The debate over the presidential term limit has caused a rift among Sierra Leone’s musicians, with two groups claiming to represent the industry coming up from opposing points of the matter.


After last week’s public declaration by a musicians’ association called All Stars, which comprises mainly young artists, endorsing calls for President Ernest Koroma to be allowed to remain in office, on Wednesday the Sierra Leone Musicians Union (SLMU) issued a statement distancing itself from that position.

The SLMU said while it respected freedom of expression, it expected that to be in line with the constitution.

The campaign to have Koroma remain in office first began shortly after the 2012 elections. Due to strong opposition it has metamorphosed from an attempt to change the constitution to allow him re-run, to what was called extra time and now ‘More Time’.

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The ‘More Time’ campaigners say some years should be added to the president’s term to compensate him for lost time caused by the interruption of the Ebola epidemic; others say having worked so hard for the country the President need some ‘reward’ in the form of few years of term extension.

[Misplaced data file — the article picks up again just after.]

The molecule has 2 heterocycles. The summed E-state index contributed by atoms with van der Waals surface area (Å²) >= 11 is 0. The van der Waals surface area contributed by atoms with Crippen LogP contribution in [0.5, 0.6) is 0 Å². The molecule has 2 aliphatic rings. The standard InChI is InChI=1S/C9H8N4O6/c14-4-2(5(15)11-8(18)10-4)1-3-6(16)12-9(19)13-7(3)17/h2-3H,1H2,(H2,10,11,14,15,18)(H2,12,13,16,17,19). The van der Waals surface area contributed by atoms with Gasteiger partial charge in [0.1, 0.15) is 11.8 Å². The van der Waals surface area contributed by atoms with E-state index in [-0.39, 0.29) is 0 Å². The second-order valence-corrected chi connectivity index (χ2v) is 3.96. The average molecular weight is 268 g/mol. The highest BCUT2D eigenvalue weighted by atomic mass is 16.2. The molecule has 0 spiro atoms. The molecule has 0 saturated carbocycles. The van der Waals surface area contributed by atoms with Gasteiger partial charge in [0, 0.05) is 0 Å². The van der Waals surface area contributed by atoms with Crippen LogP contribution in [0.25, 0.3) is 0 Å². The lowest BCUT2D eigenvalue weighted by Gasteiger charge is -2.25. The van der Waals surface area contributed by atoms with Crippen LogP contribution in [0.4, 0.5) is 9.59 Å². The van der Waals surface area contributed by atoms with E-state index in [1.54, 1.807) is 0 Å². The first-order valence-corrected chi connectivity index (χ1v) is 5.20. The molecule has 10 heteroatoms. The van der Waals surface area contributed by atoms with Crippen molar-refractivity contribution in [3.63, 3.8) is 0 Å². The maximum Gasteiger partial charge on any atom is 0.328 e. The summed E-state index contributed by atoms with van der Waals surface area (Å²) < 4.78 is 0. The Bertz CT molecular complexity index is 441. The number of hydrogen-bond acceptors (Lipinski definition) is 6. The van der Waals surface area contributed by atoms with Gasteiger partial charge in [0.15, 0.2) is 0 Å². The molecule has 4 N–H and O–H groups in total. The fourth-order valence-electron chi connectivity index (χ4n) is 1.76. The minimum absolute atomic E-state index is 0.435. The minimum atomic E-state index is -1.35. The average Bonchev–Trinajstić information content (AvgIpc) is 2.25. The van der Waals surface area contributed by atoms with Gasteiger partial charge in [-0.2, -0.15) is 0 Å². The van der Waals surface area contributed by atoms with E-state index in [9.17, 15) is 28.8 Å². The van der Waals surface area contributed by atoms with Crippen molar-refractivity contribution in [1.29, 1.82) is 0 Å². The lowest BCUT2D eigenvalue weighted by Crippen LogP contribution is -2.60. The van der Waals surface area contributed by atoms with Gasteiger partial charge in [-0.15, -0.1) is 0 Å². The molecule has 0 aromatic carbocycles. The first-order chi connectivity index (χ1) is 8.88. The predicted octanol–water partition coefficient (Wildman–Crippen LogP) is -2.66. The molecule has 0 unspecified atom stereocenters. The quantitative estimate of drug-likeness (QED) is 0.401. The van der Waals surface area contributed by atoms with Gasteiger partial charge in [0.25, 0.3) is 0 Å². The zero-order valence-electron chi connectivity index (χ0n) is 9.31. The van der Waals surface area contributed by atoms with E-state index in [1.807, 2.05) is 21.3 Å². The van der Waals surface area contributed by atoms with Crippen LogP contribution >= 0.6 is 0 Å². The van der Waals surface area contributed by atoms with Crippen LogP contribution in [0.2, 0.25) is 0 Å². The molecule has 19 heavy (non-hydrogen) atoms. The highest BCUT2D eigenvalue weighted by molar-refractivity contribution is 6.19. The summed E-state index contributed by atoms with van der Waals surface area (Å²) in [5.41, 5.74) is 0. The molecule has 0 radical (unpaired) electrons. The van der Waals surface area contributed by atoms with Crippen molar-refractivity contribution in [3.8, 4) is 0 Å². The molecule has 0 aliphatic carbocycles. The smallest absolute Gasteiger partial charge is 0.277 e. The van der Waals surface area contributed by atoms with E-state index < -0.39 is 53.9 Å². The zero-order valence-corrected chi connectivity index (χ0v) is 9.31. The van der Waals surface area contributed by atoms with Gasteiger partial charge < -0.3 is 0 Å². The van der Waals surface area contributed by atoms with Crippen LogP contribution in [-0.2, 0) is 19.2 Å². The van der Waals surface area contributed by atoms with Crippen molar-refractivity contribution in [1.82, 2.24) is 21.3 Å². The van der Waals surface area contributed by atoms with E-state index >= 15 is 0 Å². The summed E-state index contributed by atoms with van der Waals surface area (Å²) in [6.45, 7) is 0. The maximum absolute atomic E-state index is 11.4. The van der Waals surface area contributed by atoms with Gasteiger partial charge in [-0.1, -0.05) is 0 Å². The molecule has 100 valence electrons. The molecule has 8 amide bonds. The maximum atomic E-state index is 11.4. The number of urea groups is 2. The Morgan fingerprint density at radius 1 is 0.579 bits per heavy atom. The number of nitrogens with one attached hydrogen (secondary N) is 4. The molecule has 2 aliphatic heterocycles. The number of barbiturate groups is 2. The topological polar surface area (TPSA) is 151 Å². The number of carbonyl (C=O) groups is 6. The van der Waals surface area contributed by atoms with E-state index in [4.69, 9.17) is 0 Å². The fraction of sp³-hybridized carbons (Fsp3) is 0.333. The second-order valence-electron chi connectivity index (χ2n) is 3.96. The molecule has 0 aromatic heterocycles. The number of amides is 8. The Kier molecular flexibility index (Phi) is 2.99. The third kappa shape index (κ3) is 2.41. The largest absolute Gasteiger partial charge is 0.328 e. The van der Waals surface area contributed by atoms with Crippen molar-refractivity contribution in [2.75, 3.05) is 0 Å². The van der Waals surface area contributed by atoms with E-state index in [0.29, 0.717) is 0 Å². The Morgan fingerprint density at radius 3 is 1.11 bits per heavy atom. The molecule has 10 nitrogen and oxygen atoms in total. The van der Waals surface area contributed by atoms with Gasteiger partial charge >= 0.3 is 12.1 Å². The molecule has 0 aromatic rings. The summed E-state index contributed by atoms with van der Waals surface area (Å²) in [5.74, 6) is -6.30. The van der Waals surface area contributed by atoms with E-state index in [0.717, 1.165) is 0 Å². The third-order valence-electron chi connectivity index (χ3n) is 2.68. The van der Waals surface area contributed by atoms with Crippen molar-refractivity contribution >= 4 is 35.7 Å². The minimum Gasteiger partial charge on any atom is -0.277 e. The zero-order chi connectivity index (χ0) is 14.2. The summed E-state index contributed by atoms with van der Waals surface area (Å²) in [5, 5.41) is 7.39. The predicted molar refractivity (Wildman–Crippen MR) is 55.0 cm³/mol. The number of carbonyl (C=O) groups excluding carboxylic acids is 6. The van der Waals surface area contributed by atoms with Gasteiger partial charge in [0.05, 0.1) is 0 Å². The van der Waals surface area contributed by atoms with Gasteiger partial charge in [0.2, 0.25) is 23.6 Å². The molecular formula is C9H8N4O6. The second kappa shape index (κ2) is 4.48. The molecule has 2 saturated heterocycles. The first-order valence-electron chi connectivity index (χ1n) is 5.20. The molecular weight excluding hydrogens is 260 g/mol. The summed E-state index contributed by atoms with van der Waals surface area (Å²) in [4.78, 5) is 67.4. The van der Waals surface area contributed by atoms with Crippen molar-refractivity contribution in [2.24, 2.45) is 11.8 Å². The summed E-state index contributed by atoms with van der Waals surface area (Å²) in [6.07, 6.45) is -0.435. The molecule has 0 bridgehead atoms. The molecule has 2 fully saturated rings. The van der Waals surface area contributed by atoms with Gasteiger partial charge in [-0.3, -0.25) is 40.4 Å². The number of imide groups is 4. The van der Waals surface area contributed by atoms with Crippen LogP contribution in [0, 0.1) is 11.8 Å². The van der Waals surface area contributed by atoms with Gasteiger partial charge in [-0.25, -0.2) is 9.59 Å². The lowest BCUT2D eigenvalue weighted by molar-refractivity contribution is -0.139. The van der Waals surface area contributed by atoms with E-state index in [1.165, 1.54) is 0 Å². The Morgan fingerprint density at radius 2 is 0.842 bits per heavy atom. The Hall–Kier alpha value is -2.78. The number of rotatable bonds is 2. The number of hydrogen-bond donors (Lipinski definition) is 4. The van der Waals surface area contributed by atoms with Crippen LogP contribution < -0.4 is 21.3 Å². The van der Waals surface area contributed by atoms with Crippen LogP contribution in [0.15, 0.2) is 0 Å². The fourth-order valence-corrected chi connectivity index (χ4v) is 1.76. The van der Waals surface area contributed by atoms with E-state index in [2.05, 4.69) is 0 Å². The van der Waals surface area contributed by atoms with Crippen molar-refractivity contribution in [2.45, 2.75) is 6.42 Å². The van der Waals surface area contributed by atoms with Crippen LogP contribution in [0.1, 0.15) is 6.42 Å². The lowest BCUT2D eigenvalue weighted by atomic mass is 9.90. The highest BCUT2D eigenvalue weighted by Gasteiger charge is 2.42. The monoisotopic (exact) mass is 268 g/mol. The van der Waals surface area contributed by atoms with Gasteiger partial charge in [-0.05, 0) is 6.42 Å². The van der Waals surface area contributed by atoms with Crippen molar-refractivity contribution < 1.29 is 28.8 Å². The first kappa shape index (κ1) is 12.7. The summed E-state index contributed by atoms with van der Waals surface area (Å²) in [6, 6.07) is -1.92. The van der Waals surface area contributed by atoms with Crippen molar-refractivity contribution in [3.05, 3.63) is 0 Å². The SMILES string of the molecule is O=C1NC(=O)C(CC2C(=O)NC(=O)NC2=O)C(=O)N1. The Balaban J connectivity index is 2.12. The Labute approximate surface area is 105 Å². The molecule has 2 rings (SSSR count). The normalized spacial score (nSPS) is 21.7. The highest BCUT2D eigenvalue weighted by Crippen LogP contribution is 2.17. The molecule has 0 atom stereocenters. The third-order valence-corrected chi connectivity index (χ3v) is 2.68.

Milton Coker, President of All Stars, said in his statement last week that as musicians they believe only Koroma had what it takes to promote their interest. He claimed that he was speaking for 98 per cent of musicians in the country.

The SLMU statement signed jointly by their chairman and Secretary General, said they had no hand in politics.

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“The Sierra Leone Musicians Union (SLMU) completely disassociates itself from any campaign with regards to ‘More Time’ and would like to make it abundantly clear that the union is apolitical and non-partisan…,” a statement signed by the union’s Secretary General, Emryes Savage, and its Chairman, Christopher Alie Conteh, partly reads.

It also disputed claims by the president of All Stars that they are the umbrella body for musicians in the country